Yesterday, both Kaufman Bros and FBR Capital issued negative reportson First Solar (FSLR), but the stock didn’t budge as it held above the$120 level. That kind of resilience typically sets up at least someshort term strength which is why I have initiated a swing trade aroundthe $123 level. My stop point is just below the $120 level.
Here are the analyst comments from yesterday… (hat tip to StreetInsider.com for the analyst comments)
FBR Capital cut its price target from $110 to $90 and lowered 2010 earnings estimates.
“Given our belief that FSLR’s 3Q report/conference call underscoredall of the major concerns we have been raising for more than a year, wespent a few days reexamining our assumptions and model. We have onceagain reached the conclusion that the stock, following the sharpsell-off post 3Q report, may have not seen a bottom yet simply becausewe do not believe the true earning power of the company has been fullydialed into the stock. Yes, despite our repetitive warnings, investorswere still surprised that the timing of the sale of the first phase ofthe Sarnia project caused the 3Q09 miss. Following 3Q report, we arechanging our CY09 EPS estimate from $7.34 to $7.35, though the entireupside is attributed to lower taxes. We are also fine-tuning our CY10estimate, which has been reduced from $5.00 to $4.75, versus thecurrent consensus estimate of $7.29. Our new CY10 estimates are basedon a module/system (revenue) mix of 80/20. For system biz, we areassuming 45 MW of the Ontario pipeline (PPAs), Tri State 30 MW (PPA),Sampra 48 MW (EPC), and LADWP 20 MW (EPC)…We are also using thisopportunity to introduce our CY11 EPS estimate of $4.43, versusconsensus of $9.04. Our CY11 estimates are based on module/system(revenue) mix of 65/35.”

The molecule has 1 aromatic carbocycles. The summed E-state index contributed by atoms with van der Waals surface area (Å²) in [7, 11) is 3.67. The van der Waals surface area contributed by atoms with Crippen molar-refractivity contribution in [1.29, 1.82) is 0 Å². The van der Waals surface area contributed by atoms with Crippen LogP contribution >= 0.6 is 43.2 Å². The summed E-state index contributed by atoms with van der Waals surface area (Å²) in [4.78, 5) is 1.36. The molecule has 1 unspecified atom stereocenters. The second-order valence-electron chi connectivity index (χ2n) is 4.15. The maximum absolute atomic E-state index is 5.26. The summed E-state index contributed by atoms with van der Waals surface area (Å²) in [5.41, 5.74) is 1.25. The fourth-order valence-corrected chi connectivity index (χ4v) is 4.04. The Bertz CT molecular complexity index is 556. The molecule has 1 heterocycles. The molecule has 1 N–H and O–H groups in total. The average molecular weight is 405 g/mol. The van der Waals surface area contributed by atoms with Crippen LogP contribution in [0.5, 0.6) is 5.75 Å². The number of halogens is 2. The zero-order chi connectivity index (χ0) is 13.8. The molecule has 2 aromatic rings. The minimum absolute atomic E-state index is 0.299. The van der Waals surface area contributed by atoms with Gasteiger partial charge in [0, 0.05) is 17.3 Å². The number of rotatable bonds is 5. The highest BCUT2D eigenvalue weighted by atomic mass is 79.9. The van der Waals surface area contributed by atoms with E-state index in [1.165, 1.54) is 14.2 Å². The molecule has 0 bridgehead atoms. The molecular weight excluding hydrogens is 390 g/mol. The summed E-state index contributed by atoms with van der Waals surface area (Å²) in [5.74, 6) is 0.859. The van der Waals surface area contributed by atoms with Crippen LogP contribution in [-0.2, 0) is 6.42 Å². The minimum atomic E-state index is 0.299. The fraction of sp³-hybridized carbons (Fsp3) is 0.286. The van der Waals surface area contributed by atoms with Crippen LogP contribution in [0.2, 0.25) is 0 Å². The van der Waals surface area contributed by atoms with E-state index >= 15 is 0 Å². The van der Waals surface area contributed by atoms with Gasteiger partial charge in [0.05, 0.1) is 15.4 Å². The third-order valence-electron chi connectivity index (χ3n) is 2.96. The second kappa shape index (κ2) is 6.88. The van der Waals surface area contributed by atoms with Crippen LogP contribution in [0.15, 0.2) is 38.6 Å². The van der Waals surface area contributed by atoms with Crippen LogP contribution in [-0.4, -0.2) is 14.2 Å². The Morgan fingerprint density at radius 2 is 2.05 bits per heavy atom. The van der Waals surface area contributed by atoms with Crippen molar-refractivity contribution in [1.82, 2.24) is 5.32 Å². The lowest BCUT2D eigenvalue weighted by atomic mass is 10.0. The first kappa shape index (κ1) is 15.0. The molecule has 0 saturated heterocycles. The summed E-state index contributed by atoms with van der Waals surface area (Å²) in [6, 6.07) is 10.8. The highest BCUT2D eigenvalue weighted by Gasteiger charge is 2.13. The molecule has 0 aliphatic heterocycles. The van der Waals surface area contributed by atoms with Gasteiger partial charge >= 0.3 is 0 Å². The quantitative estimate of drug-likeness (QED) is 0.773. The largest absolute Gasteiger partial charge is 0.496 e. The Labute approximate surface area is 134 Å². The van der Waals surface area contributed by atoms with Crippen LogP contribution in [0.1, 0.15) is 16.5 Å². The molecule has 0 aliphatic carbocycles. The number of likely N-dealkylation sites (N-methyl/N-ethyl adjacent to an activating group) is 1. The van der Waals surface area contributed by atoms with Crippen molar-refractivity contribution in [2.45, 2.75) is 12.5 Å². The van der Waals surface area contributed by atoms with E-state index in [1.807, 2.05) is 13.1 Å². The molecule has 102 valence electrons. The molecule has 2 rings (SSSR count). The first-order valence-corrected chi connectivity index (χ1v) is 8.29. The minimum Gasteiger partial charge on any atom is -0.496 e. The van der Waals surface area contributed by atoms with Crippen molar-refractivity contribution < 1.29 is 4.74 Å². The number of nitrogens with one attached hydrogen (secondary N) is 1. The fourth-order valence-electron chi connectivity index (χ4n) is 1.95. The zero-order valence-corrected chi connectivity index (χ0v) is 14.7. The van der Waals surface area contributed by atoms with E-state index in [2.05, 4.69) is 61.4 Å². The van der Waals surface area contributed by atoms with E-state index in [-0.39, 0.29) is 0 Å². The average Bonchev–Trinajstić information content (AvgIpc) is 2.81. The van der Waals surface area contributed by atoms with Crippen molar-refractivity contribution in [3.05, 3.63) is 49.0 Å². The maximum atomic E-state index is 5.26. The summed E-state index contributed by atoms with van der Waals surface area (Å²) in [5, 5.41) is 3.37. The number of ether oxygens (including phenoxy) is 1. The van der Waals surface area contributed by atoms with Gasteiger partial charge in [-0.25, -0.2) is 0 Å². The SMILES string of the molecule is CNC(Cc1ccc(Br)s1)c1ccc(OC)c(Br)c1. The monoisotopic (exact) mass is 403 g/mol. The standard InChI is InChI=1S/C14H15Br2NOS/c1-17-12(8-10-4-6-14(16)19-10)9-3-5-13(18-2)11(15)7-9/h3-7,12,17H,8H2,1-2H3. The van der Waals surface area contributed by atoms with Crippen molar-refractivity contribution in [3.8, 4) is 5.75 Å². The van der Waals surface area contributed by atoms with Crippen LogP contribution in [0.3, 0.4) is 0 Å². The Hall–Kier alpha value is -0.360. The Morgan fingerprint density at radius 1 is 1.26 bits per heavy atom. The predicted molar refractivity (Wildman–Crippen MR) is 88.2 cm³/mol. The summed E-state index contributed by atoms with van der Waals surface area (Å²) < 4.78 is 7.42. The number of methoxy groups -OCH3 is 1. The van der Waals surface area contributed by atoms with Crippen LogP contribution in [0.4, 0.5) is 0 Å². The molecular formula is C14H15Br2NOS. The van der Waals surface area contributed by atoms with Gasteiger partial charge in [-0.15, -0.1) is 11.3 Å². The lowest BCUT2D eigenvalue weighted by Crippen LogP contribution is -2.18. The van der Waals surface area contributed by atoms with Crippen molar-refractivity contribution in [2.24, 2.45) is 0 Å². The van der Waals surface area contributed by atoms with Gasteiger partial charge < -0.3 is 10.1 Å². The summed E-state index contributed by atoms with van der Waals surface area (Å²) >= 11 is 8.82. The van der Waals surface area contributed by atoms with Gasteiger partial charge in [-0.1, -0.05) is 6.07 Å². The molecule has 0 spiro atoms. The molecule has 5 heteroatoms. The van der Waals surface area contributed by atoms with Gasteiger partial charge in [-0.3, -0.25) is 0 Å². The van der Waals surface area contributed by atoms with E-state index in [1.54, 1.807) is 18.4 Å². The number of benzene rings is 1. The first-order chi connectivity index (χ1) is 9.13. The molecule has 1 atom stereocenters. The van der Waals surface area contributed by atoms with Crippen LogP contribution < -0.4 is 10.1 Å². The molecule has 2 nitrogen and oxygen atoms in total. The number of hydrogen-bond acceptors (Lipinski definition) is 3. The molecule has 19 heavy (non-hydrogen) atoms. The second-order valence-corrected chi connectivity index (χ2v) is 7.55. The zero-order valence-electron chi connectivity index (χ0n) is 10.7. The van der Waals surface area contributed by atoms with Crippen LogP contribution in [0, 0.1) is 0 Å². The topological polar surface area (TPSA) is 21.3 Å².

Kaufman Bros maintains its Sell rating and price target of $86.
“We believe FSLR’s business model will come under continuous marginpressure, due to competition and the general commoditization of solarcells. With 50% gross profit margins, we believe the long-term outlookis for these to decline to the 10% range.”